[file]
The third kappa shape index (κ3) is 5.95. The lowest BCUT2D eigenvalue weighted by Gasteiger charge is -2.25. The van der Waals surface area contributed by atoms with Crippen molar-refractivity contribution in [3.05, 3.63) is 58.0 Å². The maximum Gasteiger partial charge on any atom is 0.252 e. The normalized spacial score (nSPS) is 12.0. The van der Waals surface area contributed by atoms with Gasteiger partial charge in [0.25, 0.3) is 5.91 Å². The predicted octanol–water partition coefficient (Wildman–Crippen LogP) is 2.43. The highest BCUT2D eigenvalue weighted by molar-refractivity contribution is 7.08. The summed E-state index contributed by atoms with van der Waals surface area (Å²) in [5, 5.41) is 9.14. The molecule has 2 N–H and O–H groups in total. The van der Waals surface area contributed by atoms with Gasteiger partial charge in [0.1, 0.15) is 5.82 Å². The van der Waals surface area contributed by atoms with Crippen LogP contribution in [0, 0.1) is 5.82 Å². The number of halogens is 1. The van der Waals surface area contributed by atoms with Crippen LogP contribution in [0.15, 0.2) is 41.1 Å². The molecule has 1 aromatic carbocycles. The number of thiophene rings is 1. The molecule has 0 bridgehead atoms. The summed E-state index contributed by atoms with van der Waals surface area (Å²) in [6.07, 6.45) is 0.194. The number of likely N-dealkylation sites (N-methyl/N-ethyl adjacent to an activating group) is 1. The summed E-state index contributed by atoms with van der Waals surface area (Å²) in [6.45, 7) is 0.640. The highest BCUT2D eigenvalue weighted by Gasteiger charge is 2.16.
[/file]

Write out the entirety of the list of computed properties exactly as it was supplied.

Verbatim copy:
The third kappa shape index (κ3) is 5.95. The lowest BCUT2D eigenvalue weighted by Gasteiger charge is -2.25. The van der Waals surface area contributed by atoms with Crippen molar-refractivity contribution in [3.05, 3.63) is 58.0 Å². The maximum Gasteiger partial charge on any atom is 0.252 e. The normalized spacial score (nSPS) is 12.0. The van der Waals surface area contributed by atoms with Gasteiger partial charge in [0.25, 0.3) is 5.91 Å². The predicted octanol–water partition coefficient (Wildman–Crippen LogP) is 2.43. The highest BCUT2D eigenvalue weighted by molar-refractivity contribution is 7.08. The summed E-state index contributed by atoms with van der Waals surface area (Å²) in [5, 5.41) is 9.14. The molecule has 2 N–H and O–H groups in total. The van der Waals surface area contributed by atoms with Gasteiger partial charge in [0.1, 0.15) is 5.82 Å². The van der Waals surface area contributed by atoms with Crippen LogP contribution in [0, 0.1) is 5.82 Å². The number of halogens is 1. The van der Waals surface area contributed by atoms with Crippen LogP contribution in [0.15, 0.2) is 41.1 Å². The molecule has 1 aromatic carbocycles. The number of thiophene rings is 1. The molecule has 0 bridgehead atoms. The summed E-state index contributed by atoms with van der Waals surface area (Å²) in [6.07, 6.45) is 0.194. The number of likely N-dealkylation sites (N-methyl/N-ethyl adjacent to an activating group) is 1. The summed E-state index contributed by atoms with van der Waals surface area (Å²) in [6.45, 7) is 0.640. The highest BCUT2D eigenvalue weighted by Gasteiger charge is 2.16.